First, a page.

Little Winston Dreams This Is His Finest Hour

Anne Summers

Sydney Morning Herald
le-winston-dreams-this-is-his-finest-hour-20100401 -rhxw.html
April 2 2010

"When Winston Churchill drove to Buckingham Palace in the dark days of
1940 to accept the King’s commission, he felt his whole life had been
but a preparation for this moment, or so he recounts in his memoirs.

This is not wartime Britain. And I am certainly not Winston Churchill.

Still, I feel well equipped to take on the leadership of the party
in what are testing times for the conservative side of politics".

Tony Abbott concluded the afterword to the new edition of his book
Battlelines with these words. He wrote them just four months ago,
on December 4, after his surprise elevation to the leadership of the
Liberal Party three days earlier.

Abbott’s comparison is instructive. He clearly sees parallels between
himself and Britain’s wartime leader, both of them political mavericks,
both seen as last-resort leaders and, perhaps not incidentally,
both of them writers.

Like Churchill, Abbott has been a journalist and has now written
a book although, unlike Churchill, he probably won’t win the Nobel
Prize for Literature.

Abbott had not expected to win. "I couldn’t decide whether to be
disappointed or relieved that the next leader would not be me,"
he wrote. Yet once the leadership was bestowed on him, he did not
hesitate. "As I went to sleep at about 3am, I was conscious of
a profound sense of relief. At last I had the authority to give
directions over the whole scene."

This is Churchill, not Abbott, but it is from the same passage in
Churchill’s memoirs quoted above by the Opposition Leader and it is
not drawing too long a bow to suggest that this is the way Abbott
felt, too.

It is certainly how he acted. He immediately set about using his
newfound "authority to give directions over the whole scene" in ways
that startled even his most loyal colleagues.

First, he denounced the government’s emissions trading scheme, even
though it by now contained hard-fought amendments insisted on by the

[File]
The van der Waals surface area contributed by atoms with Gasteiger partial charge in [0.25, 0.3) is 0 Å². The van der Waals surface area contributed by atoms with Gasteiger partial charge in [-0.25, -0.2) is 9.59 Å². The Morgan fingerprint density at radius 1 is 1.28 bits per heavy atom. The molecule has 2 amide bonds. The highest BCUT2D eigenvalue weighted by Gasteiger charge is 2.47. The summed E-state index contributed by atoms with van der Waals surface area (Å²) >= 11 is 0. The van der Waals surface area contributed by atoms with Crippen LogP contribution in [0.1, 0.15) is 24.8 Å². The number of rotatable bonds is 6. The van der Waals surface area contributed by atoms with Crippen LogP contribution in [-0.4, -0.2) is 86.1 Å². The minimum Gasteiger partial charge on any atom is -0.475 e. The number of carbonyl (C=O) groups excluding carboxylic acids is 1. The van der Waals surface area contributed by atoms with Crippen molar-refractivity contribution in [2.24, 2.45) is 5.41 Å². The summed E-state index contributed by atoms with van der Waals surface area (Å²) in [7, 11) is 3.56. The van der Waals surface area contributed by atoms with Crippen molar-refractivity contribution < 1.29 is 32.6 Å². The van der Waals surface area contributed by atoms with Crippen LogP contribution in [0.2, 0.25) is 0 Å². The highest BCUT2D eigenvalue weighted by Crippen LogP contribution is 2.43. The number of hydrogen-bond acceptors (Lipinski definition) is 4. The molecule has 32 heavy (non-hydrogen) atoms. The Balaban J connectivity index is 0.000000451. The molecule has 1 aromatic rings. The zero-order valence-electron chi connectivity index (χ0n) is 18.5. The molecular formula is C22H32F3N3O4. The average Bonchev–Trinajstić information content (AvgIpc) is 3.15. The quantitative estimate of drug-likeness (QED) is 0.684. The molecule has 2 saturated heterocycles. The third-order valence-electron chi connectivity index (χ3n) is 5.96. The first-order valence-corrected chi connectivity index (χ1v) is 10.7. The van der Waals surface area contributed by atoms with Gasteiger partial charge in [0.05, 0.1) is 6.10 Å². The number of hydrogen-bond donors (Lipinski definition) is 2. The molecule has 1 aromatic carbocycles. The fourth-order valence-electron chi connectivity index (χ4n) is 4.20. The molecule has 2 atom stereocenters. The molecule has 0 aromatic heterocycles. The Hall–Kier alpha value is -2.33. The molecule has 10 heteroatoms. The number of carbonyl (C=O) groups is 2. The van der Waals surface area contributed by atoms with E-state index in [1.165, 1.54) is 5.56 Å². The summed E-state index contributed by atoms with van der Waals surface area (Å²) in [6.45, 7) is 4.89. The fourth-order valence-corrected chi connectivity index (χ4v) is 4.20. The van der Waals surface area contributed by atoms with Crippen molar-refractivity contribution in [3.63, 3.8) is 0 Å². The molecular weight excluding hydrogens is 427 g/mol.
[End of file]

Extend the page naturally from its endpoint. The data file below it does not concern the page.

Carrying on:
Coalition. It was just a "great, big, new tax", he said, and would
no longer have the support of the opposition.

Next, he took the unprecedented step of appointing a National
Party member as finance spokesman. By itself that would have been
controversial enough – surrendering a key economic portfolio to the
junior Coalition partner – but by selecting the politically unreliable
Barnaby Joyce, he embarked on a high-risk course that was to prove

Then he announced a hugely expensive paid parental leave scheme that
benefited very high-income earners and would be paid for by an impost
on big business. Abbott did not take this policy to the party room,
or even the full shadow cabinet, but anyone who had read Battlelines
should have seen it coming. The only difference between what was
outlined there and what Abbott subsequently announced was the cost,
which had mysteriously dropped from $4.4 billion to $2.7 billion.

But then budgets and economics have never been Abbott’s strong suit.

Even his "headland" speech on Tuesday, designed to cloak him with
economic credentials – "for nine years I was a minister in the Howard
government and thoroughly absorbed its economic ethos" – was not
only sparse on specifics about what an Abbott government would do
differently from Rudd’s, it was littered with errors of fact and

Other commentators have pointed out Abbott’s spurious contention that
the global financial crisis was mostly a "North Atlantic" crisis which,
therefore, did not require the second stimulus package. And his claim
six European countries had smaller stimuli than Australia, yet have
lower unemployment, is flawed because these are countries where workers
cannot be sacked. Then there’s Abbott’s central economic mantra: the
Coalition will return the budget to surplus and will confine future
expenditures to 25 per cent of GDP.

"The next Coalition government will maintain the tightest fiscal
discipline but it will also aim to maximise Australia’s economic
growth," Abbott said on Tuesday. Exactly how he proposes to do this was
not spelt out, but a reading of the speech, together with Battlelines,
suggests a disregard for pesky financial restraints that would do
his mentor Churchill proud.

Not only is Abbott unrepentant about his parental leave policy
(despite the widespread criticism, including from his colleagues,
about the cost and the equity of the scheme), he proposes to remove
means testing from a number of key welfare payments. These will cost
very big bucks. Interestingly, all these reforms are justified as
being necessary to improve women’s workforce participation while